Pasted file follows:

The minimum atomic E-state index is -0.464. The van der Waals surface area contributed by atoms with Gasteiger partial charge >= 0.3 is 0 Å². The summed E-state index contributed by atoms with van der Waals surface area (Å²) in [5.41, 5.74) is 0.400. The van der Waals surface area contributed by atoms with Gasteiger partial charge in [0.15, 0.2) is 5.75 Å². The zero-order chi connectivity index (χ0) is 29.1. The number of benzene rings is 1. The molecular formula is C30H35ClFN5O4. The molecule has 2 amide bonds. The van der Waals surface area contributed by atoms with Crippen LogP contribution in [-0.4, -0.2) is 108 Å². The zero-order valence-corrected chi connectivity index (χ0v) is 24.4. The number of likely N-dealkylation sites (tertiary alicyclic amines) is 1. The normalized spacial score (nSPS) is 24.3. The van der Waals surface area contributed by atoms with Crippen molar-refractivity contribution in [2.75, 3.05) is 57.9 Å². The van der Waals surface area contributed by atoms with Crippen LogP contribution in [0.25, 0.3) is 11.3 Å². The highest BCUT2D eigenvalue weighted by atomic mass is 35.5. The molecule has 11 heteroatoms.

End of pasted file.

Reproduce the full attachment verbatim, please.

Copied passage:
The minimum atomic E-state index is -0.464. The van der Waals surface area contributed by atoms with Gasteiger partial charge >= 0.3 is 0 Å². The summed E-state index contributed by atoms with van der Waals surface area (Å²) in [5.41, 5.74) is 0.400. The van der Waals surface area contributed by atoms with Gasteiger partial charge in [0.15, 0.2) is 5.75 Å². The zero-order chi connectivity index (χ0) is 29.1. The number of benzene rings is 1. The molecular formula is C30H35ClFN5O4. The molecule has 2 amide bonds. The van der Waals surface area contributed by atoms with Crippen LogP contribution in [-0.4, -0.2) is 108 Å². The zero-order valence-corrected chi connectivity index (χ0v) is 24.4. The number of likely N-dealkylation sites (tertiary alicyclic amines) is 1. The normalized spacial score (nSPS) is 24.3. The van der Waals surface area contributed by atoms with Crippen molar-refractivity contribution in [2.75, 3.05) is 57.9 Å². The van der Waals surface area contributed by atoms with Crippen LogP contribution in [0.25, 0.3) is 11.3 Å². The highest BCUT2D eigenvalue weighted by atomic mass is 35.5. The molecule has 11 heteroatoms.